Even though the United States has always been a favorite destination for people around the world, to say ‘American Dream’ seems like an oxymoron nowadays. With the downfall of the economy and the fear of recession plaguing nearly every country in the world, people seem to be waking up from their dreams. The United States has surely felt the economic crisis; fear (of everything) is ever present amongst their citizens and hope seems to be fading for the poorest. But that’s not a terrible thing, after all.
Kentuckians rally for better energy policies in their state capital. Is this the picture of the new American dream? Photo credit: Renew KY on Flickr.
With problems like poverty and unemployment rising in the U.S., communities are now aware of their active role in these issues. The whole demystification of the ‘American Dream’ is visible to anybody who visits the U.S. or chooses to work and/or study here. There is no ‘Dream’ place, not even in super developed countries like Sweden, Switzerland, and Norway. Problems are meant to be solved, and people in their own communities can solve them. Politicians on the other hand, haven’t realized the need to encourage and engage grassroots community activism. Neither the Republican National Convention or the Democratic one will bring back the ‘American Dream’, nor will their candidates. Surely they can bring back the idea of the ‘Dream’, but only as a utopian ideal which will probably never exist.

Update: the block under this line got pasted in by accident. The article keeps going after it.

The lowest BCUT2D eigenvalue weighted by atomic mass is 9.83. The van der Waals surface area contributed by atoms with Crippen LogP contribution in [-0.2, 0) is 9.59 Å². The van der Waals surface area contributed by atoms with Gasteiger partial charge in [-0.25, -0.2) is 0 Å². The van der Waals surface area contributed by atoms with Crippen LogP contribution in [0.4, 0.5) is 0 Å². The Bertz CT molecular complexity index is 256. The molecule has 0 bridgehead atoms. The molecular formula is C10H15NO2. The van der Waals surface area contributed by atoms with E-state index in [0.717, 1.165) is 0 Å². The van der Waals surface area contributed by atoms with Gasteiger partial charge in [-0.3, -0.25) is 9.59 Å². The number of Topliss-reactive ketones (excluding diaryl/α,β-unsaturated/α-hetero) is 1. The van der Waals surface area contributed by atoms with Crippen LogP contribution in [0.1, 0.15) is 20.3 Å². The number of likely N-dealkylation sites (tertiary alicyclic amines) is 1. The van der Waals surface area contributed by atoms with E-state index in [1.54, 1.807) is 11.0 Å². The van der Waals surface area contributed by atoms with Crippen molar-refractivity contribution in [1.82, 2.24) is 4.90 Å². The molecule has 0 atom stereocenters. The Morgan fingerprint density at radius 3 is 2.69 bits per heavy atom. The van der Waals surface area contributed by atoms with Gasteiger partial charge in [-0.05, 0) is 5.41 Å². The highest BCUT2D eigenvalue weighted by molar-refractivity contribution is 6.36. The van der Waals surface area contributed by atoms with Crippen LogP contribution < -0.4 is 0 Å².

As a visitor from to the U.S. from Colombia, a country with far more problems than the U.S., I think that citizens can actually learn from the demystification of the perfect and successful “Main Street USA”. Nobody, not even Romney or Obama, is going to ensure that the vague and dreamy idea of success will return. Hard work, trust building, and a strong community sense will definitely redefine the new ‘Dream’, which should be a far more realistic one that its predecessor.
Post by Juan Constain. CoLab is publishing personal reflections on the American Dream narrative, as well as other election-related posts, during the Republican and Democratic National Conventions.